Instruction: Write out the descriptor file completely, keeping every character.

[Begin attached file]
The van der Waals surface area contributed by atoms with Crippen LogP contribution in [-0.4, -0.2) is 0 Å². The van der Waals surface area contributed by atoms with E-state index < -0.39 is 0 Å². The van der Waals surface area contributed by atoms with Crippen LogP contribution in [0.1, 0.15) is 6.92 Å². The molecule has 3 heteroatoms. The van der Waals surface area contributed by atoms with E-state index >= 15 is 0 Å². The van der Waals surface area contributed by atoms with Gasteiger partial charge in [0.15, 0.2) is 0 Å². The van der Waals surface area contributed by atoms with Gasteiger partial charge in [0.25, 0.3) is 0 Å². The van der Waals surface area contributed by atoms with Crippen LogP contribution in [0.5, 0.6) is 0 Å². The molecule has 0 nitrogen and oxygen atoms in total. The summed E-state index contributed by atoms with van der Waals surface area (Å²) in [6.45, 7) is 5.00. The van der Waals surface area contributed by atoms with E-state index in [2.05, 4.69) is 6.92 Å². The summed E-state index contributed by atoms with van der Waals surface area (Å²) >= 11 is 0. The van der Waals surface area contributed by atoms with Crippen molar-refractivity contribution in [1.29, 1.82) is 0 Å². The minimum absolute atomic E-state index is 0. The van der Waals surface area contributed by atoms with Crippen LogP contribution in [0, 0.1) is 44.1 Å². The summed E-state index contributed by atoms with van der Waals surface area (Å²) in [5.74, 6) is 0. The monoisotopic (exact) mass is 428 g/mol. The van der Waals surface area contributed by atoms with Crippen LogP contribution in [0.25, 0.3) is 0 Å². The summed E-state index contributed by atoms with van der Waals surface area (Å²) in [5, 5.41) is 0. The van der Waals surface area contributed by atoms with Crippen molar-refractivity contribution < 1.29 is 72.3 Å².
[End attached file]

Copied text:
The van der Waals surface area contributed by atoms with Crippen LogP contribution in [-0.4, -0.2) is 0 Å². The van der Waals surface area contributed by atoms with E-state index < -0.39 is 0 Å². The van der Waals surface area contributed by atoms with Crippen LogP contribution in [0.1, 0.15) is 6.92 Å². The molecule has 3 heteroatoms. The van der Waals surface area contributed by atoms with E-state index >= 15 is 0 Å². The van der Waals surface area contributed by atoms with Gasteiger partial charge in [0.15, 0.2) is 0 Å². The van der Waals surface area contributed by atoms with Gasteiger partial charge in [0.25, 0.3) is 0 Å². The van der Waals surface area contributed by atoms with Crippen LogP contribution in [0.5, 0.6) is 0 Å². The molecule has 0 nitrogen and oxygen atoms in total. The summed E-state index contributed by atoms with van der Waals surface area (Å²) in [6.45, 7) is 5.00. The van der Waals surface area contributed by atoms with E-state index in [2.05, 4.69) is 6.92 Å². The summed E-state index contributed by atoms with van der Waals surface area (Å²) >= 11 is 0. The van der Waals surface area contributed by atoms with Crippen molar-refractivity contribution in [1.29, 1.82) is 0 Å². The minimum absolute atomic E-state index is 0. The van der Waals surface area contributed by atoms with Crippen LogP contribution in [0, 0.1) is 44.1 Å². The summed E-state index contributed by atoms with van der Waals surface area (Å²) in [5.74, 6) is 0. The monoisotopic (exact) mass is 428 g/mol. The van der Waals surface area contributed by atoms with Crippen LogP contribution in [0.25, 0.3) is 0 Å². The summed E-state index contributed by atoms with van der Waals surface area (Å²) in [5, 5.41) is 0. The van der Waals surface area contributed by atoms with Crippen molar-refractivity contribution < 1.29 is 72.3 Å².